The refuge is a natural buffer for NASA and provides a range of habitats, from saltwater estuaries and freshwater impoundments and marshes, to dunes, hardwood hammocks, and scrub. It contains over 1000 species of plants, 117 species of fish, 68 amphibians and reptiles, 330 birds, and 31 mammal species. It is a haven for birders, photographers, fishermen and nature lovers.

 

The refuge provides hiking and driving trails for visitors, with opportunities for observing wildlife without causing disturbance. Some popular driving trails are Black Point Dr, Bio Lab Rd and Gator Rd.

 

Also within the Refuge is Playalinda Beach. A quiet beach loved by fisherman.

 

Stop by the visitors information center for maps, regulations and info. Located east on SR406 (Garden Street) just over Max Brewer Causeway Bridge on the right.

Next week we will explore Ponce Inlet.

 

This will be one of several stops along A1A north to St Augustine and beyond.

 

 

 

Melody

I am retired and enjoying life. My hobbies are my 5 grandchildren, son and daughter, and my loving husband. I am a photographer and extreme nature lover. I love spending time in my garden or in the wilderness connected to God my Creator.

Memories of New Mexico~Part 14

4 Jun

SUNDAY MEMORIES

Judy Wills

 

Back to more random memories of New Mexico.

I’ve never really been that interested in snow skiing. I’ve always enjoyed watching the Winter Olympics and all the events involving snow – skiing, snowboarding, etc. I admire those who enjoy it….but it’s just not for me.

Part of the reason is that it was always a more expensive sport than I had the money to participate in. And I’m not really very much of a dare-devil, so all that downhill skiing – straight down a mountain!! – left my stomach in knots just thinking about it!

But New Mexico was put on the map with all the advertisements about snow skiing in Taos.

 

Credit Google Search and Powderhounds

 

That was just the “place to be” if you wanted to ski. But in spite of that, I had heard many people say that, the best kept secret was that the skiing in the mountains outside Albuquerque were some of the very best!!

Fred and I recently went on a two-week driving trip, and in one of the spots where we stayed, I picked up a magazine called Ski New Mexico True. In looking through this magazine, I see that those who create the magazine have listed nearly every skiing resort in the state. The pictures are gorgeous! And they make it very inviting – to those who enjoy that sport. They mention Taos Ski Valley. Also Angel Fire Resort, Red River,

 

Credit Google Search and Red River

 

Pajarito Mountain Ski Area, Sipapu Ski Resort, Ski Apache, Ruidoso,

 

Credit Google Search

 

Ski Santa Fe,

 

Credit Google Search and Kyle Webb

 

and finally….Sandia Peak in Albuquerque.

 

Credit Google Search

 

 

They list a lot of both summer and winter events to tweak ones interest. I found it to be a most interesting magazine.

Unfortunately, one of the main reasons I never got into snow skiing was not a happy one. When I was in my young teens, I was in the process of preparing my mouth/teeth to have braces to straighten out my teeth. In order to do so, I needed to have four of my permanent teeth removed. In case you’ve ever “counted” your teeth, you have four “sets” of bicuspid teeth – two on each side, top and bottom. They are the smaller teeth right behind your canine teeth, but before you get to the molars. Well, one of each “set” had to come out, to make room for all the teeth to line up properly.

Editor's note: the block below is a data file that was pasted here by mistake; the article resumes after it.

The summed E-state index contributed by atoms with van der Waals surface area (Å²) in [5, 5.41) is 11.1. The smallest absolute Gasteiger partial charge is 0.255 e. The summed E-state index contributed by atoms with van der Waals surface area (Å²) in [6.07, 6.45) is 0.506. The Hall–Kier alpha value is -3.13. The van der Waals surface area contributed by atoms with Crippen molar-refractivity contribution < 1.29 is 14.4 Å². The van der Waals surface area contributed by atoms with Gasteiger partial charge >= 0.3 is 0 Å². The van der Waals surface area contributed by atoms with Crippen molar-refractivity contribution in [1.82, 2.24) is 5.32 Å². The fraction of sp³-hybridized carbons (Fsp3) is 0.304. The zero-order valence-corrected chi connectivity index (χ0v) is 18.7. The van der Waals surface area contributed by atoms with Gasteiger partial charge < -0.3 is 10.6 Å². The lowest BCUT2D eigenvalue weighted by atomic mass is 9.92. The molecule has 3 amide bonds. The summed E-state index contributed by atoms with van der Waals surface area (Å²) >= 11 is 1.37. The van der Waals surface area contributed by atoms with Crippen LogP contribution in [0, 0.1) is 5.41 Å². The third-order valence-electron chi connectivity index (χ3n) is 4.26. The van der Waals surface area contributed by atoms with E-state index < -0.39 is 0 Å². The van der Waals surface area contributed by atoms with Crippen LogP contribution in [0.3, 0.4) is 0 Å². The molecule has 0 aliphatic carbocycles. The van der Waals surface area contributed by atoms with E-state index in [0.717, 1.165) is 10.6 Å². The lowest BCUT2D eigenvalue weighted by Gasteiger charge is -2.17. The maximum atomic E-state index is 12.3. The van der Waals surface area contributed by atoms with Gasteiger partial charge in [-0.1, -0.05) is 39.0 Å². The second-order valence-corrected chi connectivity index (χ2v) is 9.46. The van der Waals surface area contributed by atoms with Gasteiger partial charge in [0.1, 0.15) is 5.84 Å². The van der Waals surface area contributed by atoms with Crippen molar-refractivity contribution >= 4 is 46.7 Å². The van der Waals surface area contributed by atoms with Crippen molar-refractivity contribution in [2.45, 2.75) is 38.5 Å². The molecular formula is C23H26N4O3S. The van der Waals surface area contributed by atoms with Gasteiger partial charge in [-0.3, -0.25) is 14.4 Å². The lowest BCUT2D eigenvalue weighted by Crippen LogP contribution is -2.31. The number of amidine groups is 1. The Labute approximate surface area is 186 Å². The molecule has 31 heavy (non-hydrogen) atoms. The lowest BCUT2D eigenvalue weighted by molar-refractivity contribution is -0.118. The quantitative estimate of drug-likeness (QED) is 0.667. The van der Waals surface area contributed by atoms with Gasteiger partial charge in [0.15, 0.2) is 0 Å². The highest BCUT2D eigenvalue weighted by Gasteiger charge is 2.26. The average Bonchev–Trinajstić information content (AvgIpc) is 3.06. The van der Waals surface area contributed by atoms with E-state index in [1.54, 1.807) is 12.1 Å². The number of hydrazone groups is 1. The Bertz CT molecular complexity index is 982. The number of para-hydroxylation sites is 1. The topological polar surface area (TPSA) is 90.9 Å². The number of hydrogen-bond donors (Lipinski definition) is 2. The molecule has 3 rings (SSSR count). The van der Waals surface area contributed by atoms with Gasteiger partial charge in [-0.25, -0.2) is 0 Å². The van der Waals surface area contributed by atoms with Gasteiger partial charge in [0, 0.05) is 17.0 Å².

There was a new dentist in town – probably fresh out of dental school. He was what I would call a “dreamboat” back in that day, and, of course, I was madly in love with him! And that happened even if he was hurting me by pulling out those teeth!

Teeth were all pulled…and I was healing well enough to start having the braces applied to my teeth. Mother told me that this wonderful dentist had gone skiing one weekend, but had fallen and broken his leg. Ouch! That hurt! As it turned out, the day before he was to be released from the hospital, he developed a blood clot in his leg that traveled to his heart – and he died!!

As you might imagine – my first thought was….I’M NEVER GOING SKIING!! And I never did.

 

~~~~~~~~~~To Be Continued~~~~~~~~~~

 

 

 

 

 

 

 

Peru and Amazon River~Part 5

9 May

A Time to Live

Melody Hendrix

 

 

Huacachina, an oasis Huacachina

 

 

Our next adventure took us to a real live oasis. Just like in the movies. As we traveled there to see it, we passed mostly very poor living conditions and such a harsh environment. It was for the most part, sand, heat and dry.

 

We arrived and were greeted with locals renting four wheelers to have a blast riding in the sand. We passed on that.

 

 

Huacachina is a village in southwestern Peru, built around a small oasis surrounded by sand dunes.

\

 

According to local legends the water and mud of the area is supposed to have curative powers and both locals and tourists often bath in the waters or plaster themselves with the mud in an attempt to cure ailments such as arthritis, rheumatism, asthma and bronchitis.

5